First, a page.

Priorities for improving US Development Policy

Ray OffenheiserRay Offenheiser, president of Oxfam America, writes on the Modernizing Foreign Assistance blog that US foreign assistance should be more transparent, more predictable, reduce reliance on US contractors and NGOs, use local NGOs, use country-based rather than Washington-based planning, and focus on outcomes rather than outputs.

This is very good stuff (and particularly commendable for the concise way it is written, without any of the usual development-speak).  I am particularly pleased to see transparency and predictability as the first two items.

I would add three things.

First, “reduce reliance on US contractors” is an anaemic recommendation.  The US should follow international best practice and untie all its aid.  In particular, the way the US and EU dump their surplus food in developing countries, driving local farmers out of business, is a disgrace.

Second, a quick way to improve the effectiveness of scarce aid resources would be to spend more money in the poorest and most populous developing countries.  Less than 40% of total aid is spent in less developed countries. Just shifting aid to the countries that need it the most would make a big difference to the impact of that aid.

Third, Congress needs to stop with the earmarking which is a huge driver of inefficiency in US foreign assistance.  Perhaps it is implicit in the final recommendation (make plans in the country, not in Washington) but it needs to be explicit.  The Bush administration did a pretty good job of preventing Congress from imposing earmarks on the MCC; this approach should be extended to the rest of US foreign assistance.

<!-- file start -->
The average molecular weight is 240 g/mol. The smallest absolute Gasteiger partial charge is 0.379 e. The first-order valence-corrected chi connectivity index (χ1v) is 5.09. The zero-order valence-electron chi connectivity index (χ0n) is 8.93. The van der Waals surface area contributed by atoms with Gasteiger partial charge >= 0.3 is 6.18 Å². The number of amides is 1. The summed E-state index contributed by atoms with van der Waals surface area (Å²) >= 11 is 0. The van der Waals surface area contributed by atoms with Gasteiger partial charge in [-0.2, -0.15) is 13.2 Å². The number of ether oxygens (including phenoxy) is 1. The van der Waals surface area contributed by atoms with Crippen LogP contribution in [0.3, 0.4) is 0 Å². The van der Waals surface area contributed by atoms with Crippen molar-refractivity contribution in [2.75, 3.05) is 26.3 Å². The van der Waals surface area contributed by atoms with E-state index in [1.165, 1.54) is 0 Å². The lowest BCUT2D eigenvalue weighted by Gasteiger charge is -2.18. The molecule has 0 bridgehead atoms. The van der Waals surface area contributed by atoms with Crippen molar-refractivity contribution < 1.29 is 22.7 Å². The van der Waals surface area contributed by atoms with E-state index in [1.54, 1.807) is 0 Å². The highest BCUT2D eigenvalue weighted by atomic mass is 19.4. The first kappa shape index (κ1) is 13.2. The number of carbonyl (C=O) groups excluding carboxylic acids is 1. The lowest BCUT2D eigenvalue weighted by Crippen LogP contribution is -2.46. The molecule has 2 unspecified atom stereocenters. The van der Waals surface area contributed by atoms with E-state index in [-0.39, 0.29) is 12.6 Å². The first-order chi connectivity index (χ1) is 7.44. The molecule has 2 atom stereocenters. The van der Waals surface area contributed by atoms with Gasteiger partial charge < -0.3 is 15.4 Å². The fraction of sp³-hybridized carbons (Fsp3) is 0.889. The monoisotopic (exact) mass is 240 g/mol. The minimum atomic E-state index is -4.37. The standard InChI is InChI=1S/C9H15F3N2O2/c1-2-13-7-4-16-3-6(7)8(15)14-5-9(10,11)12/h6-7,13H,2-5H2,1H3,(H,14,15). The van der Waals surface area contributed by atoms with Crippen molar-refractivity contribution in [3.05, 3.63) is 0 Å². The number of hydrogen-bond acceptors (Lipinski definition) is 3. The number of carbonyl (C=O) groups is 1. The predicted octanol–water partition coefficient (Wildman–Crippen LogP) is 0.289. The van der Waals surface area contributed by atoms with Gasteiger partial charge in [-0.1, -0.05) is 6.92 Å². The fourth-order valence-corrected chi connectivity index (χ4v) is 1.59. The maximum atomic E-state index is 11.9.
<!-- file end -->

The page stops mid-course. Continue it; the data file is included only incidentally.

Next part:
4 thoughts on “Priorities for improving US Development Policy”

  1. The problem with the least-developed countries is that bizarrely they tend to have the least-developed governance. All the more reason to radically shake up how and who it is delivered to huh?

  2. I’d point out the example of Global Fund CCM’s as pretty ‘local’ decision making mechanisms. As such they tend to reflect the priorities of decision makers in the country. As someone who sat on one of these as an INGO rep for some time I’d have to say this is a mixed bag. In countries with weak/corrupt public sector institutions and weak civil society it can serve to perpetuate the status quo.

    If the vested local elite (both gov’t & civil society) have no interest in any substantial change how does the donor go about addressing systemic issues?

    Owen replies: Perhaps they shouldn’t?

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  4. Great points by both you and Ray.

    I do take issue a bit with your casual query to Bula’s point about the problems with the CCMs “perhaps they shouldn’t?” deal with the systemic problems. Unfortunately, not dealing with them can mean: funding ARV drugs which are procured only from one national firm, which can’t deliver on a timely basis, charges double the international price, and has iffy quality control. somewhat problematic from an aid effectiveness perspective; and leading to fewer patients treated, and irregular ARV treatment for patients on therapy (e.g. more deaths and avoidable sickness).

    I also think it’s worth contrasting your point 2 (donors should target their funding…to the poorest and most populous) with the point Bill Easterly made in his blog today (referencing Tom Friedman’s piece)
    about how donors wanting to funnel money to specific places leads to them have little or no leverage; which can lead to the money being spent very badly indeed (Friedman discusses Afghanistan in this regard).

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